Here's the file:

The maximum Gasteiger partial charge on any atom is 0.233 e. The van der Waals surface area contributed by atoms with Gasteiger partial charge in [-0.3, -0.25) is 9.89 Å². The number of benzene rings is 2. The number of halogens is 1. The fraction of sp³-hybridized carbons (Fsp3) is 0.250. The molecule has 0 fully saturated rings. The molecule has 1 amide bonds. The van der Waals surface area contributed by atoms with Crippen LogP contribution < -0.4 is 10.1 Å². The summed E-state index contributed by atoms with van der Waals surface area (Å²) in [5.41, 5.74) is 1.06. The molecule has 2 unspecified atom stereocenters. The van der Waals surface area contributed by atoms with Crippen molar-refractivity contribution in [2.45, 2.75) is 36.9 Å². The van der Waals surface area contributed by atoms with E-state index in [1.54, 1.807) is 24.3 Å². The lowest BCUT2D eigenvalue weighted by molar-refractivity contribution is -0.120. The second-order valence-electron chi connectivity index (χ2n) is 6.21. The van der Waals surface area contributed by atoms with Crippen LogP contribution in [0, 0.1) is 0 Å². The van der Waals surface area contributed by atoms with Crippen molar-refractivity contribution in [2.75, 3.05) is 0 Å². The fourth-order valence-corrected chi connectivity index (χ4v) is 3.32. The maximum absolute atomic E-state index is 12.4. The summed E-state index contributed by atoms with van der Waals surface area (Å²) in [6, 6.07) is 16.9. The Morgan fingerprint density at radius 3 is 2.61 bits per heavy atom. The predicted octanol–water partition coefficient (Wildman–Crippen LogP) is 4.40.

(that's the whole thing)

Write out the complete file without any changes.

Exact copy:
The maximum Gasteiger partial charge on any atom is 0.233 e. The van der Waals surface area contributed by atoms with Gasteiger partial charge in [-0.3, -0.25) is 9.89 Å². The number of benzene rings is 2. The number of halogens is 1. The fraction of sp³-hybridized carbons (Fsp3) is 0.250. The molecule has 0 fully saturated rings. The molecule has 1 amide bonds. The van der Waals surface area contributed by atoms with Crippen LogP contribution < -0.4 is 10.1 Å². The summed E-state index contributed by atoms with van der Waals surface area (Å²) in [5.41, 5.74) is 1.06. The molecule has 2 unspecified atom stereocenters. The van der Waals surface area contributed by atoms with Crippen molar-refractivity contribution in [2.45, 2.75) is 36.9 Å². The van der Waals surface area contributed by atoms with E-state index in [1.54, 1.807) is 24.3 Å². The lowest BCUT2D eigenvalue weighted by molar-refractivity contribution is -0.120. The second-order valence-electron chi connectivity index (χ2n) is 6.21. The van der Waals surface area contributed by atoms with Crippen LogP contribution in [0, 0.1) is 0 Å². The van der Waals surface area contributed by atoms with Crippen molar-refractivity contribution in [2.75, 3.05) is 0 Å². The fourth-order valence-corrected chi connectivity index (χ4v) is 3.32. The maximum absolute atomic E-state index is 12.4. The summed E-state index contributed by atoms with van der Waals surface area (Å²) in [6, 6.07) is 16.9. The Morgan fingerprint density at radius 3 is 2.61 bits per heavy atom. The predicted octanol–water partition coefficient (Wildman–Crippen LogP) is 4.40.